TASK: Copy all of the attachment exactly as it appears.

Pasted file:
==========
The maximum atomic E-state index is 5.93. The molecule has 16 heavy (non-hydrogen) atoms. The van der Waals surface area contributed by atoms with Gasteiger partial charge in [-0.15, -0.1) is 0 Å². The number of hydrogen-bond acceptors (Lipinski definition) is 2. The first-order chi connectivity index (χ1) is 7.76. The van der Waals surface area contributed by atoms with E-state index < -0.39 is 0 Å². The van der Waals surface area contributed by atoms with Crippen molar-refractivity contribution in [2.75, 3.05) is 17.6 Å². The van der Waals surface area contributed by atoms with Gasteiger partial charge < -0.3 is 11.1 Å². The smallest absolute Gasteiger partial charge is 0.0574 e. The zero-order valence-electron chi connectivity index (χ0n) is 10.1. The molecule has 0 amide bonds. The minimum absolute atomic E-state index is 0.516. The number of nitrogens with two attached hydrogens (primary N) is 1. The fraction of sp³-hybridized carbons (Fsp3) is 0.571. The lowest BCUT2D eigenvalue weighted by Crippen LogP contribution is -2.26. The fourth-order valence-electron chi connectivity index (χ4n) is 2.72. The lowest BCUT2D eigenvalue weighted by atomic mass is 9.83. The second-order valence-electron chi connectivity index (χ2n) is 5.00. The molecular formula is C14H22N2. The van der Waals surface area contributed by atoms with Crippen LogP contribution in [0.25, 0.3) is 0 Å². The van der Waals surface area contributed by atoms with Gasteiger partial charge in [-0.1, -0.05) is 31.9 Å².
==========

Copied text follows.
The maximum atomic E-state index is 5.93. The molecule has 16 heavy (non-hydrogen) atoms. The van der Waals surface area contributed by atoms with Gasteiger partial charge in [-0.15, -0.1) is 0 Å². The number of hydrogen-bond acceptors (Lipinski definition) is 2. The first-order chi connectivity index (χ1) is 7.76. The van der Waals surface area contributed by atoms with E-state index < -0.39 is 0 Å². The van der Waals surface area contributed by atoms with Crippen molar-refractivity contribution in [2.75, 3.05) is 17.6 Å². The van der Waals surface area contributed by atoms with Gasteiger partial charge < -0.3 is 11.1 Å². The smallest absolute Gasteiger partial charge is 0.0574 e. The zero-order valence-electron chi connectivity index (χ0n) is 10.1. The molecule has 0 amide bonds. The minimum absolute atomic E-state index is 0.516. The number of nitrogens with two attached hydrogens (primary N) is 1. The fraction of sp³-hybridized carbons (Fsp3) is 0.571. The lowest BCUT2D eigenvalue weighted by Crippen LogP contribution is -2.26. The fourth-order valence-electron chi connectivity index (χ4n) is 2.72. The lowest BCUT2D eigenvalue weighted by atomic mass is 9.83. The second-order valence-electron chi connectivity index (χ2n) is 5.00. The molecular formula is C14H22N2. The van der Waals surface area contributed by atoms with Crippen LogP contribution in [0.25, 0.3) is 0 Å². The van der Waals surface area contributed by atoms with Gasteiger partial charge in [-0.1, -0.05) is 31.9 Å².